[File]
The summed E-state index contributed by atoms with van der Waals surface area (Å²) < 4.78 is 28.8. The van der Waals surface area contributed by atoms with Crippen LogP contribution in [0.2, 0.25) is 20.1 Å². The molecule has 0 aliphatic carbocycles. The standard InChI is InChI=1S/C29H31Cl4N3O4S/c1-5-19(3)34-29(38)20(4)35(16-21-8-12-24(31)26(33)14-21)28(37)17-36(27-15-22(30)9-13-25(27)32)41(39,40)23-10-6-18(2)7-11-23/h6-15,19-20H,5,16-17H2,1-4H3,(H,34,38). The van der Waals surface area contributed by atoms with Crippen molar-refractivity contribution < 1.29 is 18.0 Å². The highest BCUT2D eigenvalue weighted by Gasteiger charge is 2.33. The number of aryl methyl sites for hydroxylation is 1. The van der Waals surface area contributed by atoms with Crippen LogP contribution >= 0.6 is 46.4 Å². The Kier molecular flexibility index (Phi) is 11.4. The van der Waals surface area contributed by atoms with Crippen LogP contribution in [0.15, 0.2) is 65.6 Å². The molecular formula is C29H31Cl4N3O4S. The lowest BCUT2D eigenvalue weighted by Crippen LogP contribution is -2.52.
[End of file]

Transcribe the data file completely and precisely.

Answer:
The summed E-state index contributed by atoms with van der Waals surface area (Å²) < 4.78 is 28.8. The van der Waals surface area contributed by atoms with Crippen LogP contribution in [0.2, 0.25) is 20.1 Å². The molecule has 0 aliphatic carbocycles. The standard InChI is InChI=1S/C29H31Cl4N3O4S/c1-5-19(3)34-29(38)20(4)35(16-21-8-12-24(31)26(33)14-21)28(37)17-36(27-15-22(30)9-13-25(27)32)41(39,40)23-10-6-18(2)7-11-23/h6-15,19-20H,5,16-17H2,1-4H3,(H,34,38). The van der Waals surface area contributed by atoms with Crippen molar-refractivity contribution < 1.29 is 18.0 Å². The highest BCUT2D eigenvalue weighted by Gasteiger charge is 2.33. The number of aryl methyl sites for hydroxylation is 1. The van der Waals surface area contributed by atoms with Crippen LogP contribution >= 0.6 is 46.4 Å². The Kier molecular flexibility index (Phi) is 11.4. The van der Waals surface area contributed by atoms with Crippen LogP contribution in [0.15, 0.2) is 65.6 Å². The molecular formula is C29H31Cl4N3O4S. The lowest BCUT2D eigenvalue weighted by Crippen LogP contribution is -2.52.